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Effective infrastructure enables universal data intelligence

Effective infrastructure enables universal data intelligence

Modernization of infrastructure

As data growth accelerates and data strategies are refined, organizations are under pressure to modernize their data infrastructure in a way that is cost-effective, secure, scalable, socially responsible and compliant.

Organizations with legacy infrastructure often own hardware from multiple vendors, especially if IoT and OT data is involved. Their challenge, then, is to create a seamless, unified system that takes advantage of automation to optimize routine processes and apply AI and machine learning to that data for further insight.

“That’s one of my focus areas at Hitachi Vantara,” says Patel. “How do we combine the power of data coming from OT and IoT? How can we provide insight to people in a heterogeneous environment if they don’t have time to switch from one machine to another? That’s what it means to create a seamless data plane.”

Social responsibility involves carefully considering an organization’s carbon footprint and finding data infrastructure solutions that support emissions reduction goals. Hitachi Vantara estimates that emissions attributable to storage infrastructure can be reduced by as much as 96% through a combination of changing energy sources, upgrading infrastructure and hardware, adopting storage management software and automating workflows – while improving storage performance and reducing costs.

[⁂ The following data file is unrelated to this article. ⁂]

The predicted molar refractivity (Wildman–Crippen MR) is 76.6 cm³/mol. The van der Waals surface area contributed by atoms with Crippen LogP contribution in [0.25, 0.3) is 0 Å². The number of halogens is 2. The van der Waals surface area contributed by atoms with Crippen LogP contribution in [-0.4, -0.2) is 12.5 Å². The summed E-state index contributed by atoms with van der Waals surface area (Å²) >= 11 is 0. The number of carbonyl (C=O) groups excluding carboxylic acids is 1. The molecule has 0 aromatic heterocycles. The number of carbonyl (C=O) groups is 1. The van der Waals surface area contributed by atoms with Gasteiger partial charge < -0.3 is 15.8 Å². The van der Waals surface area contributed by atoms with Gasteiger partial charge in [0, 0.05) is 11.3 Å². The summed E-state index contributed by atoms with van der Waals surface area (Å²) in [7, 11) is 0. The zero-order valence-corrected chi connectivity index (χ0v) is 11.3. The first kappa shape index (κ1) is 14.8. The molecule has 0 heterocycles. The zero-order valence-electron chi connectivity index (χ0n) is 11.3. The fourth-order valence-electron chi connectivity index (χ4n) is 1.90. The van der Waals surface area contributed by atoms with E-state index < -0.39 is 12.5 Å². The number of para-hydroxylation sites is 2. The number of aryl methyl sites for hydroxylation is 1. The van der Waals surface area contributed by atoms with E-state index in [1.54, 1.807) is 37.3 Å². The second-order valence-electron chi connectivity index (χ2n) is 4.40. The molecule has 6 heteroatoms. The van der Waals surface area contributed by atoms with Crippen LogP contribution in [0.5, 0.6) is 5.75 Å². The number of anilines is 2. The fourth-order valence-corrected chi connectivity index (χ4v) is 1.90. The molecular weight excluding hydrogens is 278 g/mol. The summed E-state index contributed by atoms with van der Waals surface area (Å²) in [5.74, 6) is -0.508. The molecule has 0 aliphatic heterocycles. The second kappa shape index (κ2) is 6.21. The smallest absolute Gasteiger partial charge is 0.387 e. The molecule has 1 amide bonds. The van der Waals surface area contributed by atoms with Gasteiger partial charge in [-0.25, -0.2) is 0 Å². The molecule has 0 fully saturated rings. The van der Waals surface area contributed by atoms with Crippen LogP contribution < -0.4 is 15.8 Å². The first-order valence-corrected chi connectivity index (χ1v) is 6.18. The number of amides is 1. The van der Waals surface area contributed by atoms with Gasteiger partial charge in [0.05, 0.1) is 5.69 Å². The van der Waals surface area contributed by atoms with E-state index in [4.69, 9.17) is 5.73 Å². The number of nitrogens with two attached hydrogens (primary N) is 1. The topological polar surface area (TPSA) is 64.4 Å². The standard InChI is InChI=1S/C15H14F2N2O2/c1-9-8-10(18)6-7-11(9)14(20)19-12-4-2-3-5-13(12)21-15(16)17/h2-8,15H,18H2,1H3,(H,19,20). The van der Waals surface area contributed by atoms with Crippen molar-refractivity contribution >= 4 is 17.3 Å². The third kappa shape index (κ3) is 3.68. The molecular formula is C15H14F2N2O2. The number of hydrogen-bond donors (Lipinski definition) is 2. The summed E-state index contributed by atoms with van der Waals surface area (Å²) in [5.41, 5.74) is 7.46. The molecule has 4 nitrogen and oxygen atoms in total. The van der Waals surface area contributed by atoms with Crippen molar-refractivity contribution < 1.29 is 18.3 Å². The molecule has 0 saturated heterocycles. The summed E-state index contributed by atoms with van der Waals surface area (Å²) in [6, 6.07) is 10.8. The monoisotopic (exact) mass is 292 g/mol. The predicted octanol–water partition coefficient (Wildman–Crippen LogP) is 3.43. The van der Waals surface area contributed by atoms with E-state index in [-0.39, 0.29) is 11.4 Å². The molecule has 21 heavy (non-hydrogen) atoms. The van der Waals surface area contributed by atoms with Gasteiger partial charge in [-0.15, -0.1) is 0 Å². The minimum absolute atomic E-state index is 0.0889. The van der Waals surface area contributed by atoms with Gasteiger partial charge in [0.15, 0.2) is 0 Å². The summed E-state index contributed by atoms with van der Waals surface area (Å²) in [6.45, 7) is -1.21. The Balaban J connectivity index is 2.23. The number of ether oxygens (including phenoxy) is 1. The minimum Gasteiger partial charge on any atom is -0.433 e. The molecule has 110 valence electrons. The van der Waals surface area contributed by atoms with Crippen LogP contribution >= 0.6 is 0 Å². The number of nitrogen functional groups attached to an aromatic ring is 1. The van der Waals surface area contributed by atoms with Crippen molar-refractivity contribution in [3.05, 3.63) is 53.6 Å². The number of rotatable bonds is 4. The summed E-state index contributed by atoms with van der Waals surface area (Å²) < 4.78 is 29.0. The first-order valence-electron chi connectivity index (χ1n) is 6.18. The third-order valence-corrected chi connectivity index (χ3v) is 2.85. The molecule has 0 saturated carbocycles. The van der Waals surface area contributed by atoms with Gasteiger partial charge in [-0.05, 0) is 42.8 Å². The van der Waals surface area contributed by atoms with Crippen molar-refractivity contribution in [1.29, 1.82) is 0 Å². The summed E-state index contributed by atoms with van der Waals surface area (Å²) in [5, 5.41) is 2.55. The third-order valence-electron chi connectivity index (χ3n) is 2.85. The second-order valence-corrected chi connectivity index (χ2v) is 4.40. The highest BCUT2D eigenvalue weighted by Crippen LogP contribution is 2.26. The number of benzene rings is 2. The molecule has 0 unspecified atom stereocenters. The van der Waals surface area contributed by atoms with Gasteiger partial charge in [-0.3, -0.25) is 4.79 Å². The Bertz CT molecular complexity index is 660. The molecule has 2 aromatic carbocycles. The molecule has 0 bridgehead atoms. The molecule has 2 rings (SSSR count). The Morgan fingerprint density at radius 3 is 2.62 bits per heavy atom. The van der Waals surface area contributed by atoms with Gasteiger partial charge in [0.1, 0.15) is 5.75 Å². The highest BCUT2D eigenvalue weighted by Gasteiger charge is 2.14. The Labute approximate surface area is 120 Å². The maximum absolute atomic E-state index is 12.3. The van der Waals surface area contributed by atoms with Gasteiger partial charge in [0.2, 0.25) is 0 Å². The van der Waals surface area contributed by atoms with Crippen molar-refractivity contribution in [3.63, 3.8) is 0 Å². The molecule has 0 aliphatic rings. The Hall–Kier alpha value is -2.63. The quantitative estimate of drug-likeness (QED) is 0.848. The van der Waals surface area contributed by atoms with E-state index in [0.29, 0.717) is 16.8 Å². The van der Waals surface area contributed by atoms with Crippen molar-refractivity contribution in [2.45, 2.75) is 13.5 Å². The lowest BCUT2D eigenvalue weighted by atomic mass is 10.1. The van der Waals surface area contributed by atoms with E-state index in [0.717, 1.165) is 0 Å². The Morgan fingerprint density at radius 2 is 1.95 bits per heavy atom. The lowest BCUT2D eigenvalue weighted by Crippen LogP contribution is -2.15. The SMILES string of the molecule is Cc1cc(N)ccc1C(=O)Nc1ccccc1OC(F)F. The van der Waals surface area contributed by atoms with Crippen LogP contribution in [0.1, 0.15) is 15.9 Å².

Access to the hybrid cloud

While many organizations are pursuing a cloud-first approach, a more nuanced strategy is gaining momentum among forward-thinking CEOs. It’s more of a “cloud that makes sense” or “cloud smart” strategy.

In this scenario, organizations have a strategic approach to where they place applications, data, and workloads, based on security, financial, and operational considerations. There are four basic building blocks of this hybrid approach: seamless management of workloads wherever they are; a data plane that provides appropriate capacity, cost, performance and data protection; simplified, highly resilient infrastructure; and AIOps, which provides an intelligent automated control plane with visibility across IT operations.

“I think the hybrid will be around for a long time for businesses,” says Patel. “The important thing is that you can do whatever you want with the data, regardless of where it is. It can be on-prem, in the cloud or in a multi-cloud environment.”

Clearing up cloud confusion

The public cloud is often seen as a location: a place where organizations can discover speed, agility, scalability and innovation. That place then contrasts with legacy on-premises infrastructure environments that don’t provide the same user-friendly features as cloud-connected services. Some IT leaders assume that the public cloud is the only place they can take advantage of managed services and automation to reduce the burden of managing their own infrastructure.

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